On the other side of Trasimene, Hannibal’s adversary, Flaminius, the arrogant newly elected Roman Consul, and his army were just now waking from the hard bunks in their temporary legionary base which they had constructed the night before. Legionaries were just now climbing out of the pitched tents and huts. After the legionaries woke, they would put on their thick red tunics. Then began the difficult process of putting on the plate armor. One legionary would help another strap his breastplate to his chest, and also strap on the arm protection and the leg armor. Thick leather embroidered with colored beads hung down from the waist to protect the groin.
Then the legionaries would begin the grueling task of taking down base camp. Some would be assigned the task of pulling up the palisades, wooden shafts about three to four feet long with a sharp point at the end that surrounded the temporary legionary bases. Other legionaries took down and packed the tents. Finally, when the base was taken down, the legionaries would take their pilum (throwing javelin), buckle on the gladius (short sword), and strap their packs to their backs. Their packs contained palisades, utensils, rations, and personal items. Finally, after all the tasks were completed, after all the legionaries were accounted for, they began their trek through the tiny gap between Trasimene and the Apennine hills. The Roman army was now on the move.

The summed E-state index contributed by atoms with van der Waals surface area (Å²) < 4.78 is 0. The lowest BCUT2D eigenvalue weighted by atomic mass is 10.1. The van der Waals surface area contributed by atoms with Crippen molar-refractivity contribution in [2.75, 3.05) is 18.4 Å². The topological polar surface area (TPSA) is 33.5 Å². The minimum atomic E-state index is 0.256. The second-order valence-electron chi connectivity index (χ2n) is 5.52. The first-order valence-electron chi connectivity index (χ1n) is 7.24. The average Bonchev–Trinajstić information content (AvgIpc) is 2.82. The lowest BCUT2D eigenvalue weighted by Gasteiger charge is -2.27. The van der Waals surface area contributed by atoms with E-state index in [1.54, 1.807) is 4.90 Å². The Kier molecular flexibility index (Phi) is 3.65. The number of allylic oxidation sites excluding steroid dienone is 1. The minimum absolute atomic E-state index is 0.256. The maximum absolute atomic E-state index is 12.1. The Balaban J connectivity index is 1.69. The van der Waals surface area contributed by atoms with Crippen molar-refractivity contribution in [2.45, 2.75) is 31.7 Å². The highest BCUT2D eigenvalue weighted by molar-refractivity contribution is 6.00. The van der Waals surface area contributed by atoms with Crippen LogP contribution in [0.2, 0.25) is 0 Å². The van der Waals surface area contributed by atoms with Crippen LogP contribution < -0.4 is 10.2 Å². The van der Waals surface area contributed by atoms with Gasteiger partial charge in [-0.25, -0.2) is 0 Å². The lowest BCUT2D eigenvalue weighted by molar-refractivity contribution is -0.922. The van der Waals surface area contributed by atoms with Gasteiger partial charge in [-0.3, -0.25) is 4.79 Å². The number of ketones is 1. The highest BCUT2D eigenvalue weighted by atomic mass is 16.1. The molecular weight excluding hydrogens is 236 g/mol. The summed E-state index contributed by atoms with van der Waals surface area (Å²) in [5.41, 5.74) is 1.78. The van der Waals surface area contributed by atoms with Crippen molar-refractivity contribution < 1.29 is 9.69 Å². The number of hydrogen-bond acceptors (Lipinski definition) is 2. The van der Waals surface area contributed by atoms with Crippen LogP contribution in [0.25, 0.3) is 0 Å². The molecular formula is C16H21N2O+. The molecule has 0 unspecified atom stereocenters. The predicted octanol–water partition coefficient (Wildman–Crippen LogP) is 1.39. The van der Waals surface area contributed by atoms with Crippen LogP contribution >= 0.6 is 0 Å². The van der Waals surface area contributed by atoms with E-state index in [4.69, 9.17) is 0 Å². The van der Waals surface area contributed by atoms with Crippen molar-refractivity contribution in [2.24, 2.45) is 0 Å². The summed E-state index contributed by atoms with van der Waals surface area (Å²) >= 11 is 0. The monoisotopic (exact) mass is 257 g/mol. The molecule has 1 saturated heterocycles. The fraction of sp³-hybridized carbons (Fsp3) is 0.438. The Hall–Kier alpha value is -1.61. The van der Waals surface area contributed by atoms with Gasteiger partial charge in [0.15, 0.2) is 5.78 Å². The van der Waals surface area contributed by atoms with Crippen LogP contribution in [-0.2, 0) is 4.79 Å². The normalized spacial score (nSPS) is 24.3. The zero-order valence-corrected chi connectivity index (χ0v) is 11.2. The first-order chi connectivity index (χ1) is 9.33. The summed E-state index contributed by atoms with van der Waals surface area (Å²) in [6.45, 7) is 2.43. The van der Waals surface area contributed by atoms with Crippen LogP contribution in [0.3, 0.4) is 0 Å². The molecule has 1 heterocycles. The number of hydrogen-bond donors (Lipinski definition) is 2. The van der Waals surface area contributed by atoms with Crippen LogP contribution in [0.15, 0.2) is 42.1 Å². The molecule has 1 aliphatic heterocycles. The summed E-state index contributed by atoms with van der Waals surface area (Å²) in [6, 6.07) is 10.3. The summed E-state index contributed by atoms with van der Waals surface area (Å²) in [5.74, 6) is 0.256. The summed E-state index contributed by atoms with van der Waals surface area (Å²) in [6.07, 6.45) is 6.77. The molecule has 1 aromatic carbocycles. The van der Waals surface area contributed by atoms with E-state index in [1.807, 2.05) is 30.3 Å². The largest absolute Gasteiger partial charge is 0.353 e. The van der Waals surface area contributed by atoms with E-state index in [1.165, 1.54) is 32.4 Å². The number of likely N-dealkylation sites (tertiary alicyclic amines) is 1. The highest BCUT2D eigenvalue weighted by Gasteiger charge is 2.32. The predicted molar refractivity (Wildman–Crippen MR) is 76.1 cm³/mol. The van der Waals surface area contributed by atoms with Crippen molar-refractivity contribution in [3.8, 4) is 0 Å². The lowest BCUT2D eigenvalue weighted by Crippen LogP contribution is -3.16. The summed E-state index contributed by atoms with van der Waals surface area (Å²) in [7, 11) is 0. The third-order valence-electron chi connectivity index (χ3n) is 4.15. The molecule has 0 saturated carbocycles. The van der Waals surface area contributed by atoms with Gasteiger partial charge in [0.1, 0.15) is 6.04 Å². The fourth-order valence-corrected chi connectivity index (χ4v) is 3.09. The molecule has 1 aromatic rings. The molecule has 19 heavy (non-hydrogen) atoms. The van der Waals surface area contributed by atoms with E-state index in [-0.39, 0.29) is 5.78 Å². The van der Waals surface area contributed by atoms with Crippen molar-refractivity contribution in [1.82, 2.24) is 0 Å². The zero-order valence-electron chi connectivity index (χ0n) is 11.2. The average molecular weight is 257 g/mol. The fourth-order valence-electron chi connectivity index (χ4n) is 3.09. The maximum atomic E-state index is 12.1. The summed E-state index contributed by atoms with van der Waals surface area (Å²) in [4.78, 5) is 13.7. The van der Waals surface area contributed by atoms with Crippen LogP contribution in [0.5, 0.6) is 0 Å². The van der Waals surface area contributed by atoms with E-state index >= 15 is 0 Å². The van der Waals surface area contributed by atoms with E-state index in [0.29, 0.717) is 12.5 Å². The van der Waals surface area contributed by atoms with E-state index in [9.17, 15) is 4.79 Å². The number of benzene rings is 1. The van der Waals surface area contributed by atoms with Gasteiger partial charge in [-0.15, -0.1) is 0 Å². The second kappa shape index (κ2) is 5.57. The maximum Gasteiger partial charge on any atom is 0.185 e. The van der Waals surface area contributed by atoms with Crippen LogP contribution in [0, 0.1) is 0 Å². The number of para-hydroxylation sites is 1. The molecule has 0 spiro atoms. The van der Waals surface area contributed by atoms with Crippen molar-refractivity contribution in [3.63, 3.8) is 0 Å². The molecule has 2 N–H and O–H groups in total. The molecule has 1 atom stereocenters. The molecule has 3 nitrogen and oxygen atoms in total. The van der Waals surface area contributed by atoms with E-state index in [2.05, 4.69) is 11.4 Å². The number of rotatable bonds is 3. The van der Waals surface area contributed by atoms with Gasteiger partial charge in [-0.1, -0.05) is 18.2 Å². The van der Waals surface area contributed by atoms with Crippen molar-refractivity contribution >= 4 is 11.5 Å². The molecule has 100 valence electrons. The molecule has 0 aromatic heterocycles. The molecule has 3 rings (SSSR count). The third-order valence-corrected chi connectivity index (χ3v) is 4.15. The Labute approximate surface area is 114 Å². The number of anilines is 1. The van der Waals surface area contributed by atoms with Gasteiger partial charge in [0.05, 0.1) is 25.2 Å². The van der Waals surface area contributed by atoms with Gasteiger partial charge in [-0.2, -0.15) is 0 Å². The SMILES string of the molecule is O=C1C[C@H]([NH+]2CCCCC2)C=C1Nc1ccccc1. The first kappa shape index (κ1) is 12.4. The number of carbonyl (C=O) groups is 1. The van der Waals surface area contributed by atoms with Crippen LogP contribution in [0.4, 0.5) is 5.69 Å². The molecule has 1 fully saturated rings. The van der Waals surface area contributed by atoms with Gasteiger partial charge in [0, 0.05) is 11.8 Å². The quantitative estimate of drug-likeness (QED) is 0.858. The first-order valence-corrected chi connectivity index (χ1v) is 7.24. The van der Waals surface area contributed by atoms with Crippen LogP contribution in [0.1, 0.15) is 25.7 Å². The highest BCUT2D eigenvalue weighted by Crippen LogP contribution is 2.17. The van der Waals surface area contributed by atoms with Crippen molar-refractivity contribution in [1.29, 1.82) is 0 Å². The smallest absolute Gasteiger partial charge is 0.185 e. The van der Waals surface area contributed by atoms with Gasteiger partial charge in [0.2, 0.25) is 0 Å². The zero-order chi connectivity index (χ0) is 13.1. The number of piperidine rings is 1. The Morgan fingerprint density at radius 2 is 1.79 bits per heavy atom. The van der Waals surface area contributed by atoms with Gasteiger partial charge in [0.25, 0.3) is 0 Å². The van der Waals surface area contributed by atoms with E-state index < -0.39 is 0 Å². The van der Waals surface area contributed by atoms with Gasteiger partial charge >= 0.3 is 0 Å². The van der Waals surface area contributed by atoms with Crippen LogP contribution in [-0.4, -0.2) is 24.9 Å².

The legionaries, under Flaminius, marched toward Trasimene in search of Hannibal. Flaminius was unaware that he was walking into a trap. Waiting for him in the hills near Trasimene, Hannibal’s men were already strategically positioned to ambush Flaminius and his army. Line after line the Romans marched through, not suspecting that many eyes were watching them from above. The thought of VICTORY was the only thing on the legionaries’ minds as they moved on. Finally, the entrance of the pass was just now disappearing behind the last legionary. The time was now right for Hannibal to act. Out of the noise of clanking armor and humming Roman soldiers came the all too familiar sound of Gallic war cries. Horrible black shapes were now descending down the mountainside. Out of the darkness they came, into the light of the Roman torches, upon the extremely vulnerable Roman force. The torchlight revealed the forms of Gallic broad swords glistening in the moonlight, and also thousands of their wielders. A horde of Gauls charged down behind Flaminius and his army, blocking the only exit. More shouting and cursing from higher up could be heard. The mass of the Carthaginian army was now making itself known on the mountainside, spreading out and revealing its power. When Hannibal gave the order, it charged. As the Romans watched the enemy descend upon them, they noticed something. Out of the storm of swords and axes, sticking up out of the maces and the slings, were the greatly feared pikes. Pikes were huge poles made of wood or steel with axe-like blades at the top of them, and a spearhead sticking straight up out of the top. The pikes had in earlier battles proved superior to the Roman gladius. The battle was in full progress. The left Roman flank was crushed already. It was plain to see that the assailing troops were going to win the day: this was clear to the Romans.